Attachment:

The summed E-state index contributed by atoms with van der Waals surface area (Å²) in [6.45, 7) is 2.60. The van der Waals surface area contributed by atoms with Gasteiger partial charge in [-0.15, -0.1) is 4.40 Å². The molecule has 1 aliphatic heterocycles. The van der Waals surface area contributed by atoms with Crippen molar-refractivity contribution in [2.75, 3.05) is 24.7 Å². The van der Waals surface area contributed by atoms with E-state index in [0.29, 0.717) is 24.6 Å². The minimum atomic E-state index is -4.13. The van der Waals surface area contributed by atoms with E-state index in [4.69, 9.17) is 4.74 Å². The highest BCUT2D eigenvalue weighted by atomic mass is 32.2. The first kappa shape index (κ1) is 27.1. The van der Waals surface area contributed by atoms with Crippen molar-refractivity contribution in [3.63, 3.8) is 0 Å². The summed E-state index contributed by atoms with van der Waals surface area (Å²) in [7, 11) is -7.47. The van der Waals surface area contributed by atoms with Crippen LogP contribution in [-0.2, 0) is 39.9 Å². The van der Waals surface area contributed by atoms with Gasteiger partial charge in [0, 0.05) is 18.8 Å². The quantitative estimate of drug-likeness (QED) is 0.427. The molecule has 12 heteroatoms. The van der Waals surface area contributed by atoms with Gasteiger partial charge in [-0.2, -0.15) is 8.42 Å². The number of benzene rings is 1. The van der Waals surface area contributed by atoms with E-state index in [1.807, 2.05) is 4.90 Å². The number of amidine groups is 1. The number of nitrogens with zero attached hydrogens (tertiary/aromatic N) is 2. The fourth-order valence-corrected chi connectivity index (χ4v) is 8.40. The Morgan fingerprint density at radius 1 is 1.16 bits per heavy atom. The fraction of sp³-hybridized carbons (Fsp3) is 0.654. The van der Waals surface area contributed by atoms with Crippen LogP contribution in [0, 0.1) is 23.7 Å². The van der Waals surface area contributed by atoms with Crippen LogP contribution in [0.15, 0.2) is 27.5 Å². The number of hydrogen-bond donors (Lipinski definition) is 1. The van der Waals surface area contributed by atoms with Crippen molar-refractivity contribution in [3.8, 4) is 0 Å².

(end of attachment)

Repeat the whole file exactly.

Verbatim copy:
The summed E-state index contributed by atoms with van der Waals surface area (Å²) in [6.45, 7) is 2.60. The van der Waals surface area contributed by atoms with Gasteiger partial charge in [-0.15, -0.1) is 4.40 Å². The molecule has 1 aliphatic heterocycles. The van der Waals surface area contributed by atoms with Crippen molar-refractivity contribution in [2.75, 3.05) is 24.7 Å². The van der Waals surface area contributed by atoms with E-state index in [0.29, 0.717) is 24.6 Å². The minimum atomic E-state index is -4.13. The van der Waals surface area contributed by atoms with E-state index in [4.69, 9.17) is 4.74 Å². The highest BCUT2D eigenvalue weighted by atomic mass is 32.2. The first kappa shape index (κ1) is 27.1. The van der Waals surface area contributed by atoms with Crippen molar-refractivity contribution in [3.63, 3.8) is 0 Å². The summed E-state index contributed by atoms with van der Waals surface area (Å²) in [7, 11) is -7.47. The van der Waals surface area contributed by atoms with Crippen LogP contribution in [-0.2, 0) is 39.9 Å². The van der Waals surface area contributed by atoms with Gasteiger partial charge in [0, 0.05) is 18.8 Å². The quantitative estimate of drug-likeness (QED) is 0.427. The molecule has 12 heteroatoms. The van der Waals surface area contributed by atoms with Gasteiger partial charge in [-0.2, -0.15) is 8.42 Å². The number of benzene rings is 1. The van der Waals surface area contributed by atoms with E-state index in [1.807, 2.05) is 4.90 Å². The number of amidine groups is 1. The number of nitrogens with zero attached hydrogens (tertiary/aromatic N) is 2. The fourth-order valence-corrected chi connectivity index (χ4v) is 8.40. The Morgan fingerprint density at radius 1 is 1.16 bits per heavy atom. The fraction of sp³-hybridized carbons (Fsp3) is 0.654. The van der Waals surface area contributed by atoms with Crippen LogP contribution in [0, 0.1) is 23.7 Å². The van der Waals surface area contributed by atoms with Crippen LogP contribution in [0.15, 0.2) is 27.5 Å². The number of hydrogen-bond donors (Lipinski definition) is 1. The van der Waals surface area contributed by atoms with Crippen molar-refractivity contribution in [3.8, 4) is 0 Å².